We are not given a reason for Rebekah’s love for Jacob. It seems to be a classic, traditional ‘mother’s love." In fact, Rebekah is so true to that model that she is even willing to sacrifice herself for her beloved son. When he expresses doubt as to the wisdom of trying to trick Isaac into blessing him by pretending to be Esav, and wonders what will happen if he is found out, Rebekah reassures him that, if his father discovers the ruse and curses, rather than blesses, him, "your curse will be on me, my son." It is interesting to note that Rebekah, apparently, has no such unconditional love for her son Esav.

I would like to introduce here an idea that I was taught by Rabbi Sharon Cohen Anisfeld. One of the themes that Sharon really hits hard when she is talking about inter-personal relations (something which, thank God, she does a lot), is the way we are often forced into a mode of behavior by the way others perceive us.

If I am consistently seen as being a certain type, if I am related to, over and over, as a certain kind of person, I will be affected by that perception. I am in danger of being locked into, and even overemphasizing the personality traits which others perceive me as having. I may rebel against this perception, and push myself towards the opposite kind of behavior patterns, but, however I respond to it, I am deeply affected by the way I am perceived, especially by those closest to me.

Isaac, apparently very early on, was locked into a certain way of perceiving Esav. It was a positive perception–he loved and enjoyed him–but it was a very specific perception. Esav is the one who goes out and hunts, the one who skillfully and lovingly brings me the food I need and love. The absence of a report about Isaac’s love for his other son, Jacob, may indicate that Isaac was unable to find in Jacob’s activities or talents something to latch on to and love. There was nothing Jacob did which got Isaac to love him.

We are told that Rebekah, on the other hand, loved Jacob unconditionally. There is no reason, no specific action, behavior or character trait attached to the emotion. She apparently loved him simply because he was her son, and therefore she found him lovable.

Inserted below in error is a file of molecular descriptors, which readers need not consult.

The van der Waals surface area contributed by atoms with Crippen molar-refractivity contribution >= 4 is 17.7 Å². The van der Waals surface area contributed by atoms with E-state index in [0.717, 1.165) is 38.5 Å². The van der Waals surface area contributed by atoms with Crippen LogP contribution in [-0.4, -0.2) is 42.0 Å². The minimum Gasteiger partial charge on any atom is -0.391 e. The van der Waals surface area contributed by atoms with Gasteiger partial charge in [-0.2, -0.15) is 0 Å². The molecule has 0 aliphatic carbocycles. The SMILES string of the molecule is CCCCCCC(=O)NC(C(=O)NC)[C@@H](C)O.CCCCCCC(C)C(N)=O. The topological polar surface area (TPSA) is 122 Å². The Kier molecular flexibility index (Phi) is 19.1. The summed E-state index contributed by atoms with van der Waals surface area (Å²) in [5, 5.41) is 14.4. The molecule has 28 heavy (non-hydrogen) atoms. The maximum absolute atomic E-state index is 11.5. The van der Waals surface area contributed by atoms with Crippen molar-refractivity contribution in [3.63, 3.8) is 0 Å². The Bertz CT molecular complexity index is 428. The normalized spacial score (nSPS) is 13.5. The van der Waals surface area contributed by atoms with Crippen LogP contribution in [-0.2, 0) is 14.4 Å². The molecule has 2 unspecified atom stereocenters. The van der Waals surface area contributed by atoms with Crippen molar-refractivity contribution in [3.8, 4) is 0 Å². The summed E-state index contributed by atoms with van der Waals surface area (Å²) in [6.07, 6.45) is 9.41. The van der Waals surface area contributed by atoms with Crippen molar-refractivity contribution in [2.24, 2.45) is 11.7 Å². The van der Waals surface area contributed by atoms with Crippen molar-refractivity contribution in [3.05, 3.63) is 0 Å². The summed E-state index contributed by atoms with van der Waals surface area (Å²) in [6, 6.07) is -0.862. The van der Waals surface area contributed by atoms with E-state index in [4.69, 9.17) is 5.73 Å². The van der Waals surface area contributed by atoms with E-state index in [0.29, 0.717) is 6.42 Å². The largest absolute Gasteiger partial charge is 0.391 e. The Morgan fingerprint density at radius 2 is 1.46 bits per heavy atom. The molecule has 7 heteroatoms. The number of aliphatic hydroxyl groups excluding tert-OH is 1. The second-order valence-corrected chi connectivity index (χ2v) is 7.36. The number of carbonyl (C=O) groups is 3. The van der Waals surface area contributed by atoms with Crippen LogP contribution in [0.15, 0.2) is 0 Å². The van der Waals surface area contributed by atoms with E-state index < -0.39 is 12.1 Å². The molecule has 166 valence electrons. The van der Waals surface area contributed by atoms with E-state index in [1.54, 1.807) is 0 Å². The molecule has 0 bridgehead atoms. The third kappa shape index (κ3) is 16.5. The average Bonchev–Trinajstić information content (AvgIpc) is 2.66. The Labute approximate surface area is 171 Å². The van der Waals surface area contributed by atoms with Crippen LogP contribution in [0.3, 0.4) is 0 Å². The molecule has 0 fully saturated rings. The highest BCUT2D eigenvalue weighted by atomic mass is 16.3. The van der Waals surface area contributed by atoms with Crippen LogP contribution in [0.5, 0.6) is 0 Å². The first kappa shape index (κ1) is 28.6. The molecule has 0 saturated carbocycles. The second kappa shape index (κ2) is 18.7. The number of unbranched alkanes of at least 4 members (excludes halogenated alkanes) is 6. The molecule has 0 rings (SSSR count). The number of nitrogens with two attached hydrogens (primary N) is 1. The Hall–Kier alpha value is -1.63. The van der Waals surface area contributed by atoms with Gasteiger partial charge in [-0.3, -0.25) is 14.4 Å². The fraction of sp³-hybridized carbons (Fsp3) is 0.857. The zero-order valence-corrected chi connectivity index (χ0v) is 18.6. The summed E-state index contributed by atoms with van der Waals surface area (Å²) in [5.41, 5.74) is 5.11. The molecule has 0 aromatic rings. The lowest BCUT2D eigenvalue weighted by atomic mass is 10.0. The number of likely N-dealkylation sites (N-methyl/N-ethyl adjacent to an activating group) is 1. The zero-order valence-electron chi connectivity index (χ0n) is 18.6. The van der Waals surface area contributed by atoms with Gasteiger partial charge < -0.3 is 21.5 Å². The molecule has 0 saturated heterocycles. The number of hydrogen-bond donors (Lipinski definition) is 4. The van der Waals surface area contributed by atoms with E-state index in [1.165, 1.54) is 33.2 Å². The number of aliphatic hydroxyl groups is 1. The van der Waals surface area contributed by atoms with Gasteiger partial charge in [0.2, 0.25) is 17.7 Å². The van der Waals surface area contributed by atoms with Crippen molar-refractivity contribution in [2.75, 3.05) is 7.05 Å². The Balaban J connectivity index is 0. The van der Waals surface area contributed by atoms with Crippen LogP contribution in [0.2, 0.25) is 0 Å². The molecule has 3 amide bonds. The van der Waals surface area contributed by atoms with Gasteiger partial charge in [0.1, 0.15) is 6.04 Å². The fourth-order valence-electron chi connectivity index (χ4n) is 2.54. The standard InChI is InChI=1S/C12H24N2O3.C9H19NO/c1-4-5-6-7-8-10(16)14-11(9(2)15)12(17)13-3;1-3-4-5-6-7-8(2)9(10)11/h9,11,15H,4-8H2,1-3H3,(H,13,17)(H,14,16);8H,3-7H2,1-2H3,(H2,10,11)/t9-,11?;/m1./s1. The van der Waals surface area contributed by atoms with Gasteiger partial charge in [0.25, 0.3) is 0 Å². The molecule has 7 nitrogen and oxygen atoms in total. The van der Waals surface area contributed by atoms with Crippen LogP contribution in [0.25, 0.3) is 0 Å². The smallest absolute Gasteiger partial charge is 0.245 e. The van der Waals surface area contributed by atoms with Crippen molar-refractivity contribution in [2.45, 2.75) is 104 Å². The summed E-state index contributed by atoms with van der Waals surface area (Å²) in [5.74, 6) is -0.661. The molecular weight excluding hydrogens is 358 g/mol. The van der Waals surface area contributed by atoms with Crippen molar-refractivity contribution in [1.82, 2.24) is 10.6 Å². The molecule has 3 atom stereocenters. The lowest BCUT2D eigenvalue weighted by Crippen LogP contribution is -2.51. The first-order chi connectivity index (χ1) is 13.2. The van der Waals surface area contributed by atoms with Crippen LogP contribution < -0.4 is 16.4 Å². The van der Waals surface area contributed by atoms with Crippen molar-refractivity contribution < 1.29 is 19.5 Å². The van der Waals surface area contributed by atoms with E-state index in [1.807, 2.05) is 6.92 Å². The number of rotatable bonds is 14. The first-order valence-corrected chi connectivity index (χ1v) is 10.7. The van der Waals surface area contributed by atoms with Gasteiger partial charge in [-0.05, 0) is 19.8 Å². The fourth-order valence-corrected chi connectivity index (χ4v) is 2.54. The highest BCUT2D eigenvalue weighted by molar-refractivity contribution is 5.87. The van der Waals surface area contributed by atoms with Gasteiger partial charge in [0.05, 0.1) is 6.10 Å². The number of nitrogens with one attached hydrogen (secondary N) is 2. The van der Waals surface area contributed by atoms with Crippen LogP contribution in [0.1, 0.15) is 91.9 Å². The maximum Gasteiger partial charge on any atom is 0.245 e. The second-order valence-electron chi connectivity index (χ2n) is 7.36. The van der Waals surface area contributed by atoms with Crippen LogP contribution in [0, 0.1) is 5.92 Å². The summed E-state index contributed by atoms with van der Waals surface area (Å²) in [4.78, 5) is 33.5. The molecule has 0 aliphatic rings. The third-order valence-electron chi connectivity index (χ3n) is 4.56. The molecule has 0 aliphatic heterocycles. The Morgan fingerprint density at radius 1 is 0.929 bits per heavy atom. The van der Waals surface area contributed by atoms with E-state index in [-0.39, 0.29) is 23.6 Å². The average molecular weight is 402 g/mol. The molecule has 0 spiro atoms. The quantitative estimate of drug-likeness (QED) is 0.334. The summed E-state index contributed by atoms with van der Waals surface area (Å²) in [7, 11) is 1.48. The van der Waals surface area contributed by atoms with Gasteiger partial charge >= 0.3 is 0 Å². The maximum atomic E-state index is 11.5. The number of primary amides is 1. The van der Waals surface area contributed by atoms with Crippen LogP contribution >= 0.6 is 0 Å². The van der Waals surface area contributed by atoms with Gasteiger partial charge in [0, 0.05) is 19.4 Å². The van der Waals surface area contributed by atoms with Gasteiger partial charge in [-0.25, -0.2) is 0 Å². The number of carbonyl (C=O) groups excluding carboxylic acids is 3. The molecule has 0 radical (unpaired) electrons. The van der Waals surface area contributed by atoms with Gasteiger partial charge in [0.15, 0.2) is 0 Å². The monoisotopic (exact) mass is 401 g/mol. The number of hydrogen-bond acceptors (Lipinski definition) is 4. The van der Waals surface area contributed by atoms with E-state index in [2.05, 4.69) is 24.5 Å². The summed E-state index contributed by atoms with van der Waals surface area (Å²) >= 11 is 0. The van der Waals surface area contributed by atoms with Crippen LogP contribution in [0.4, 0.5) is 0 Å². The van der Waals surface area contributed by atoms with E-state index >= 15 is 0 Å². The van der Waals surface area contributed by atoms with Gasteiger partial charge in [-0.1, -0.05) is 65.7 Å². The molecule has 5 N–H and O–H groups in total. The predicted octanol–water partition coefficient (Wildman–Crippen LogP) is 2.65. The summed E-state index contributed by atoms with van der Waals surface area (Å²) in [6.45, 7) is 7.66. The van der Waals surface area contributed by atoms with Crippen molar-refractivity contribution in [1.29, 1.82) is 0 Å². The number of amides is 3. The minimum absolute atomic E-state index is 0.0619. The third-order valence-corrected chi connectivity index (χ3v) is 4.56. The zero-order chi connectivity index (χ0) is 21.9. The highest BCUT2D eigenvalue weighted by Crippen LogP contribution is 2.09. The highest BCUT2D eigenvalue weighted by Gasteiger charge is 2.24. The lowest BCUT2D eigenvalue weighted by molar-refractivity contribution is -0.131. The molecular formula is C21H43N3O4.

Tragedy Or Salvation?

Might this have been Esav’s tragedy, and Jacob’s salvation? The kind of love that Esav experienced from his father may well have locked him into a certain way of behaving. He was loved for his persona of hunter, the man of action, the man who brings home the venison, and so that is who he must be. Is it not a straight line from this narrow perception of who Esav is and what he can do to Isaac’s death-bed blessing to Esav–"you shall live by your sword," which locks Esav, forever, into a very specific way of being in the world?

And is it not Rebekah’s unconditional love for Jacob, the love that some contemporary thinkers would have us believe does not really exist, which frees him to be whatever he must be, to be whoever he wants to be, and which even gives him, at his father’s deathbed, the ability, at his mother’s urging, to "be" Esav, and wrest his blessing–the blessing of the first born–away from him, and take it for himself?

All Esav can be is Esav; Rebekah’s unconditional love for Jacob enables him to be anything, and to thereby gain ascendancy over his poor, limited brother. The fact that all Esav ever got was his father’s appreciation of a certain kind of behavior, and was denied the kind of unconditional, unlimited love that his mother gave to Jacob, made him who he was.

The fact that Jacob was loved unconditionally by his mother gives him the strength to be many things, as we see in the climactic moments of this week’s parsha, and as we will see in the stories we will read in the weeks to come about the rest of Jacob’s life.

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Rabbi Shimon Felix is the Israel Director of the Bronfman Youth Fellowships in Israel. He lives with his family in Jerusalem, and has taught in a wide variety of educational frameworks in Israel and abroad.